Brief Fact Summary.
Defendant invented and sold Teflon cookware products that were associated with potential health hazards. Plaintiffs, who sought recovery for economic damages, moved to certify 23 classes, which generally set forth different causes of action, based on the laws of the particular jurisdiction involved.
Synopsis of Rule of Law.
A party seeking class certification must satisfy the requirements of Federal Rule of Civil Procedure 23(a)and 23(b), as well as implicit requirements that the class definition ensures that membership is capable of ascertainment under an objective standard, and that class representatives are members of the proposed class.
A claim is barred by res judicata if it arises out of the same nucleus of operative facts as the prior claim.View Full Point of Law
Defendant invented and sold Teflon cookware products, which were associated with potential health hazards. Plaintiffs moved to certify 23 state-wide classes asserting various causes of action against Defendants related to the Teflon cookware products. None of the proposed class representatives alleged that they sustained injuries from using the cookware; rather, they sought recovery for economic damages. The class actions asserted different causes of action based on the laws of the particular jurisdictions involved.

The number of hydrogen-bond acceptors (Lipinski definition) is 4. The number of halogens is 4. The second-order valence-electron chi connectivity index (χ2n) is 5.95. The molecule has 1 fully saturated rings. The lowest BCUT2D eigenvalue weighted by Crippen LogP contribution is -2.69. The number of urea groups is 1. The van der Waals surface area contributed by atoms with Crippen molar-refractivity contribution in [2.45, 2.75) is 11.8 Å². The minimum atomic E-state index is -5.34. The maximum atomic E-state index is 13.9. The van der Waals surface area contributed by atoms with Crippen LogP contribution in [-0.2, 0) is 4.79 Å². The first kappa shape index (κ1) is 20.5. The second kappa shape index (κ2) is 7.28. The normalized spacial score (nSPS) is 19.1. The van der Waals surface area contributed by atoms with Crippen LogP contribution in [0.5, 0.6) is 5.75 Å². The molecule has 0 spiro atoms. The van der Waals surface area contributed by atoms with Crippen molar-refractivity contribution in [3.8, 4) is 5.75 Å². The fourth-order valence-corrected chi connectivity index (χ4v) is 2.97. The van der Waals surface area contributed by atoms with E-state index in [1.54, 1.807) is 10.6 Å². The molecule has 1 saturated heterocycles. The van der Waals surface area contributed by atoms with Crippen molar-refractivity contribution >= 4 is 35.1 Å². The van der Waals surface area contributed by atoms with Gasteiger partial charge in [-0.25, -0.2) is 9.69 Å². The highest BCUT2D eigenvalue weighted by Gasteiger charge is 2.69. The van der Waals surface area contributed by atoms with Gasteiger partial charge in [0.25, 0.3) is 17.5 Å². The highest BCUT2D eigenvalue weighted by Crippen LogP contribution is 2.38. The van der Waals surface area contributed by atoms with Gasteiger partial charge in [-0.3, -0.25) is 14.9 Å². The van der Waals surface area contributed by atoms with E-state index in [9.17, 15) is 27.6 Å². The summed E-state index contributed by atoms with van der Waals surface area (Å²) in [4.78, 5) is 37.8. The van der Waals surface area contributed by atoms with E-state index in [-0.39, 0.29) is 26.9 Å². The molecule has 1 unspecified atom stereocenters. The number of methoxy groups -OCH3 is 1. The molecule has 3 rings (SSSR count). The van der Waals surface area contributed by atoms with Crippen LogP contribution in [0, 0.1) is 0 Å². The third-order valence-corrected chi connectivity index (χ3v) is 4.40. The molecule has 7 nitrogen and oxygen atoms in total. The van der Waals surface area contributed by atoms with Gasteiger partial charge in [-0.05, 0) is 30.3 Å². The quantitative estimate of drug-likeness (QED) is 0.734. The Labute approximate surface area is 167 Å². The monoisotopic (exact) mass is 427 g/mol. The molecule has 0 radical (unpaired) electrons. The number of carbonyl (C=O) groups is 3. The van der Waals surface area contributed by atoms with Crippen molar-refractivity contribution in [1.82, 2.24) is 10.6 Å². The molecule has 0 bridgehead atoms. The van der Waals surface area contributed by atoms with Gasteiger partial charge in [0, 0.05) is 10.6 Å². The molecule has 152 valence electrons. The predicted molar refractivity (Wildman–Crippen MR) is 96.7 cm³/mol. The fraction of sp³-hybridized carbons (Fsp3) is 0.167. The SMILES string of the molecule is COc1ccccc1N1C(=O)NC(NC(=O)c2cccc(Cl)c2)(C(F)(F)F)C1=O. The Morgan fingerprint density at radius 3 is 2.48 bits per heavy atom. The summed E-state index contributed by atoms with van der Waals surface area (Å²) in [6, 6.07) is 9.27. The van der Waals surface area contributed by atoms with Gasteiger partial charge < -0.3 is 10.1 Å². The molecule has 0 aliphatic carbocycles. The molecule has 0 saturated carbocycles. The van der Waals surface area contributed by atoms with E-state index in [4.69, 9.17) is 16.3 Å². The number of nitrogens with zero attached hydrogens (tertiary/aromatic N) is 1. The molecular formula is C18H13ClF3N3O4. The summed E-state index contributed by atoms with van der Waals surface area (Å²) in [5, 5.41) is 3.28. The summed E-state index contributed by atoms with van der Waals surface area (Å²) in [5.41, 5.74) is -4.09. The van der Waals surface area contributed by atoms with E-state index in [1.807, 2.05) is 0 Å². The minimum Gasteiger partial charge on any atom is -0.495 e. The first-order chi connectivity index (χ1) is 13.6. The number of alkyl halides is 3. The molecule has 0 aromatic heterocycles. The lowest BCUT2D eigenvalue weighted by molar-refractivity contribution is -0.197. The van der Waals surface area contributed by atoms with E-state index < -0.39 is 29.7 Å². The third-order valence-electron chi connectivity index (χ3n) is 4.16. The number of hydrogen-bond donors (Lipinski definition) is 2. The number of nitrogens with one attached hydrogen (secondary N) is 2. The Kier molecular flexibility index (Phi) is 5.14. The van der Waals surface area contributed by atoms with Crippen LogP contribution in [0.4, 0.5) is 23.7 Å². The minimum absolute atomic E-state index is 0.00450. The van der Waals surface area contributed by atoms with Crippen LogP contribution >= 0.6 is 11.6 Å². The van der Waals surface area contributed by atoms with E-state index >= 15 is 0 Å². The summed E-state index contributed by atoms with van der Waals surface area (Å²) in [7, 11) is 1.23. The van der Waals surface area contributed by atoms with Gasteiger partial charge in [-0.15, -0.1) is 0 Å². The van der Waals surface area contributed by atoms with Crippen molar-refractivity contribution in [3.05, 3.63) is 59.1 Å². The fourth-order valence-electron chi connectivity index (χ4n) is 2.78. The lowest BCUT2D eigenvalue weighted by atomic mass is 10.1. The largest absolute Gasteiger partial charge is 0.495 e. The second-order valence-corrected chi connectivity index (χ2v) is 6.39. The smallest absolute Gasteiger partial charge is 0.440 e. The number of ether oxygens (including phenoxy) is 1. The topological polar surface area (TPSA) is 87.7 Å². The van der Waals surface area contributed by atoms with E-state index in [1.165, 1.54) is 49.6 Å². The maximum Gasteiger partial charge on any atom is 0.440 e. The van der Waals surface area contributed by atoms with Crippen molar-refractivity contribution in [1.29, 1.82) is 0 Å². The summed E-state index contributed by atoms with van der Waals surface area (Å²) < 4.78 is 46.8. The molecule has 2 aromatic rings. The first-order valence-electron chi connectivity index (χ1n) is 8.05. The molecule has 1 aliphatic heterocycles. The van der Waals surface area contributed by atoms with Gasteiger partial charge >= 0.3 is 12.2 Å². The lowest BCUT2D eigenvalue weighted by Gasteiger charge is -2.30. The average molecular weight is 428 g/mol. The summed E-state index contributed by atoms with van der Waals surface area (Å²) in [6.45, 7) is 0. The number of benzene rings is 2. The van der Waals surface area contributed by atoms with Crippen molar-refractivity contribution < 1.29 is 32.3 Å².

Should the motion for certification of the 23 classes be granted?
No. Plaintiffs failed to satisfy the requirements for class certification.
First, too many infirmities existed in the sub-class definitions to ensure that the court would be able to determine objectively who was in the class. Even without these infirmities, and assuming that at least one viable class representative existed for each of the sub-classes, plaintiffs failed to establish thetypicality requirement under Federal Rule of Civil Procedure 23(a)(3) and the adequacy of representation requirement of Rule 23(a)(4).